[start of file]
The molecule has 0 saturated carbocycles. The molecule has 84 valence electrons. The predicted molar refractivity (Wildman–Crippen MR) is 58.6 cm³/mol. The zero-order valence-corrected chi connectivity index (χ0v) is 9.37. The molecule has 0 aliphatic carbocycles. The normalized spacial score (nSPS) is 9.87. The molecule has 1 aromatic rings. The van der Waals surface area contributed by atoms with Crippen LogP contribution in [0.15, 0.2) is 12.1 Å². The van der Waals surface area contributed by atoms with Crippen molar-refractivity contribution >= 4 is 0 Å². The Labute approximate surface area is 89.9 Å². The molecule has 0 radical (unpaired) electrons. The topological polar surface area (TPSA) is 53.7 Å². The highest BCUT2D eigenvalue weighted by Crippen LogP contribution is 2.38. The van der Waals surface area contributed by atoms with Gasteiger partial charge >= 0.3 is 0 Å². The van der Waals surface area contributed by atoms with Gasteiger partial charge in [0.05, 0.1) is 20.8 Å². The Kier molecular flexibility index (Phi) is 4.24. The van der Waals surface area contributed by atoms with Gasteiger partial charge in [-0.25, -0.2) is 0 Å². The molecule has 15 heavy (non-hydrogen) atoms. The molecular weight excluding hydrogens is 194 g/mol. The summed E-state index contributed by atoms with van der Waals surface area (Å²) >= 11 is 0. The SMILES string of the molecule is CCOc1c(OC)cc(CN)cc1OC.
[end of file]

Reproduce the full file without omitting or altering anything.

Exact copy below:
The molecule has 0 saturated carbocycles. The molecule has 84 valence electrons. The predicted molar refractivity (Wildman–Crippen MR) is 58.6 cm³/mol. The zero-order valence-corrected chi connectivity index (χ0v) is 9.37. The molecule has 0 aliphatic carbocycles. The normalized spacial score (nSPS) is 9.87. The molecule has 1 aromatic rings. The van der Waals surface area contributed by atoms with Crippen LogP contribution in [0.15, 0.2) is 12.1 Å². The van der Waals surface area contributed by atoms with Crippen molar-refractivity contribution >= 4 is 0 Å². The Labute approximate surface area is 89.9 Å². The molecule has 0 radical (unpaired) electrons. The topological polar surface area (TPSA) is 53.7 Å². The highest BCUT2D eigenvalue weighted by Crippen LogP contribution is 2.38. The van der Waals surface area contributed by atoms with Gasteiger partial charge >= 0.3 is 0 Å². The van der Waals surface area contributed by atoms with Gasteiger partial charge in [0.05, 0.1) is 20.8 Å². The Kier molecular flexibility index (Phi) is 4.24. The van der Waals surface area contributed by atoms with Gasteiger partial charge in [-0.25, -0.2) is 0 Å². The molecule has 15 heavy (non-hydrogen) atoms. The molecular weight excluding hydrogens is 194 g/mol. The summed E-state index contributed by atoms with van der Waals surface area (Å²) >= 11 is 0. The SMILES string of the molecule is CCOc1c(OC)cc(CN)cc1OC.